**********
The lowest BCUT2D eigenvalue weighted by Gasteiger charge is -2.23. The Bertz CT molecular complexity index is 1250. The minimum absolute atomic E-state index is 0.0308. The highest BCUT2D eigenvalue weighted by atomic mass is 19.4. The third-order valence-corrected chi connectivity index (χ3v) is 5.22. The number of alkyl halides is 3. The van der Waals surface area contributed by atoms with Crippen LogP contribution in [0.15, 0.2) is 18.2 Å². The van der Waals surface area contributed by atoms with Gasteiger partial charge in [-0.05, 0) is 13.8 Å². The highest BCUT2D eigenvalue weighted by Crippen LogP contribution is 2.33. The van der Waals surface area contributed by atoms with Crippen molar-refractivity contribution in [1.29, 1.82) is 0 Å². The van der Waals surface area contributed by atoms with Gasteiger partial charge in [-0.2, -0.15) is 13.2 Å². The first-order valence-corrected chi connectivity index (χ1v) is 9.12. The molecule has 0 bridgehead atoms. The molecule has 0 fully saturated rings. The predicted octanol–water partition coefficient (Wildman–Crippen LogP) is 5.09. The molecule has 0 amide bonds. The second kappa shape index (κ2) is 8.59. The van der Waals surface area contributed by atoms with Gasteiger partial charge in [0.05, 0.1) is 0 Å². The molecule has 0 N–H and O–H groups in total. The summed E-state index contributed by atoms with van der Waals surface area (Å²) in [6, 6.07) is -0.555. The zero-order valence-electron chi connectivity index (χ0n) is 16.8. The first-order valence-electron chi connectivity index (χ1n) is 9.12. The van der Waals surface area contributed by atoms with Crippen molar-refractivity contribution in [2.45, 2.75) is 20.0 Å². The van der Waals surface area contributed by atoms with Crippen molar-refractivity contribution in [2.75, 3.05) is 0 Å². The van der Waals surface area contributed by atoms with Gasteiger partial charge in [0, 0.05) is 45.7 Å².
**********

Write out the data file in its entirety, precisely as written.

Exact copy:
The lowest BCUT2D eigenvalue weighted by Gasteiger charge is -2.23. The Bertz CT molecular complexity index is 1250. The minimum absolute atomic E-state index is 0.0308. The highest BCUT2D eigenvalue weighted by atomic mass is 19.4. The third-order valence-corrected chi connectivity index (χ3v) is 5.22. The number of alkyl halides is 3. The van der Waals surface area contributed by atoms with Crippen LogP contribution in [0.15, 0.2) is 18.2 Å². The van der Waals surface area contributed by atoms with Gasteiger partial charge in [-0.05, 0) is 13.8 Å². The highest BCUT2D eigenvalue weighted by Crippen LogP contribution is 2.33. The van der Waals surface area contributed by atoms with Crippen molar-refractivity contribution in [1.29, 1.82) is 0 Å². The van der Waals surface area contributed by atoms with Gasteiger partial charge in [-0.2, -0.15) is 13.2 Å². The first-order valence-corrected chi connectivity index (χ1v) is 9.12. The molecule has 0 bridgehead atoms. The molecule has 0 fully saturated rings. The predicted octanol–water partition coefficient (Wildman–Crippen LogP) is 5.09. The molecule has 0 amide bonds. The second kappa shape index (κ2) is 8.59. The van der Waals surface area contributed by atoms with Gasteiger partial charge in [0.05, 0.1) is 0 Å². The molecule has 0 N–H and O–H groups in total. The summed E-state index contributed by atoms with van der Waals surface area (Å²) in [6, 6.07) is -0.555. The zero-order valence-electron chi connectivity index (χ0n) is 16.8. The first-order valence-electron chi connectivity index (χ1n) is 9.12. The van der Waals surface area contributed by atoms with Crippen molar-refractivity contribution in [2.45, 2.75) is 20.0 Å². The van der Waals surface area contributed by atoms with Crippen molar-refractivity contribution in [2.75, 3.05) is 0 Å². The van der Waals surface area contributed by atoms with Gasteiger partial charge in [0, 0.05) is 45.7 Å².